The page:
Expert Advice: Gown Aftercare

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By now you have searched high and low for your dream wedding dress, but have you given any thought to what to do with it once the celebrations are over?

Whatever you decide to do with your wedding gown, you must first have it cleaned as soon as possible. The longer the stains sit on your gown, the more diffi cult it will be to remove them without risking damage to the fabric and ornaments. Stains from food, grease, cake, soil, grass and wine should be immediately brought to the attention of your drycleaner. Drink- and dye-based stains (such as confetti) are often the most diffi cult to remove.

It is important to choose a specialist bridal drycleaner for this task. Many fabrics (especially silks) and ornaments require special treatment to ensure they are not damaged, so it’s critical to only use a specialist who is familiar with them and prepared to guarantee they won’t damage your gown in the process. Beads, for example, should ideally be secured and sewn on before cleaning. Glued-on beads can soften in drycleaning solvents and lose their fi nish or fall off. Some inferior beads can dissolve completely. Before cleaning your gown, ensure your specialist bridal drycleaner is willing to test the beads and has extensive experience dealing with delicate beads and ornaments.

Once the cleaning has been completed, your gown is ready for proper storage. Gowns should never be packaged in plastic or vacuum-sealedbecause gases trapped in the packaging can encourage mould to grow and accelerate the yellowing process. Boxes made with ‘inspection’ windows are also a poor choice as the plastic will give off gases that can cause damage to the gown and allow light — and therefore yellowing — into the box at a different rate to the rest of the gown not visible from the window. Over time, plastics also decompose, giving off fumes that cause rapid oxidation of the fabric and could deposit acidic residues onto the fabric. Vacuum-sealing can also create permanent creases in certain fabrics, which cannot be removed at a later date.

If you want to inspect your gown before boxing, it’s important you advise your specialist drycleaner before they commence the cleaning and boxing process. It is also best to check if your drycleaner uses acid-free boxes and tissue paper, the type recommended by museum and textile conservators, as these provide an environment that allows fabrics some air circulation. If your bridal box is delivered unsealed, it is fi ne to open the box and look at your gown, however, try to resist the urge to pull it out of the box.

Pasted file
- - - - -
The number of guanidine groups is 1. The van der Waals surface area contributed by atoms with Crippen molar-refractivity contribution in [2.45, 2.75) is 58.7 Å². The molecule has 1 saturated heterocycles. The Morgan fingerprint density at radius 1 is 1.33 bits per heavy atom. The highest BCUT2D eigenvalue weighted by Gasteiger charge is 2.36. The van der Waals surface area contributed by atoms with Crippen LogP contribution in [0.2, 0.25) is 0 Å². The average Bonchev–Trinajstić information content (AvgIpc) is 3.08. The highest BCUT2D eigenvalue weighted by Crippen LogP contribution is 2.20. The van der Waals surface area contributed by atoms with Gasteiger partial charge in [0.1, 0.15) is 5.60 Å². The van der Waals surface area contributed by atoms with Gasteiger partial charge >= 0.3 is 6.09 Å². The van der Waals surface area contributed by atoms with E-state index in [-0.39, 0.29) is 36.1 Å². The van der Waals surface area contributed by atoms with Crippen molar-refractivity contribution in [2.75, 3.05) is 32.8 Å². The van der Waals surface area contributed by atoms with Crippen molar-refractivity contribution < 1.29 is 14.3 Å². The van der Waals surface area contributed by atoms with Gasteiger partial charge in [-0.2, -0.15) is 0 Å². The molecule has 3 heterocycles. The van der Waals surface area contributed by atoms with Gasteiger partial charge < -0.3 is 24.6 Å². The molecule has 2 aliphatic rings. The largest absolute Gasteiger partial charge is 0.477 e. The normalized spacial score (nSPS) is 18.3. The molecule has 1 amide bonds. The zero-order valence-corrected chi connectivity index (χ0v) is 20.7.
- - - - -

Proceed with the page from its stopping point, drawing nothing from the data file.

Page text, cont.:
To prevent finger oils from depositing onto the gown, wear white cotton gloves while handling it. Oils oxidise over time, leaving a stain-like appearance.

Once you are happy to pack it away, you need to choose an appropriate location for long-term storage. The best place to store the gown is in a cool, dry place such as underneath a bed or on the middle shelf of a closet. Basements and attics are not good locations as the temperature and humidity in these parts of the house are too extreme. It is important that air can circulate around the box to provide a stable environment for the gown to slowly and safely age. With some care, your gown can remain a prized possession for generations to come.


Bridal Silver Service is a leading specialist drycleaner and preserver of bridal and evening wear, with experience in the industry spanning 15 years. It is trusted by many of Sydney’s top designers. Bridal Silver Service offers a complimentary pick-up and drop-off service in most Sydney areas. “One way we like to add value to our bridal clientele is to encourage them to pre-book a hotel pick-up with us before the big day,” says owner Vivian Samaha.

This way you can fly off to your honeymoon knowing your gown is in exceptional hands. Bridal Silver Service has strong relationships with many of Sydney’s top couture designers and will work closely with them to give your gown the best care possible. The staff guarantees the workmanship, giving you peace of mind that your gown will not be harmed by any of their cleaning processes.

• Are you a qualifi ed bridal drycleaner?
• Are you a member of the Drycleaning Institute of Australia?
• Do you guarantee your workmanship while the gown is in your care?
• Do you use a crystal-friendly drycleaning solvent?
• Do you have a drycleaning machine dedicated solely to delicate bridal gowns, or is it cleaned in the same machine as regular garments or furnishings?
• Does your company do the cleaning in-house?
• How long have you been doing this professionally?
• Is this a home-based business?
• Do you have an actual retail store I can visit?
• Can I have a pre-boxing inspection of my gown after the cleaning is complete?

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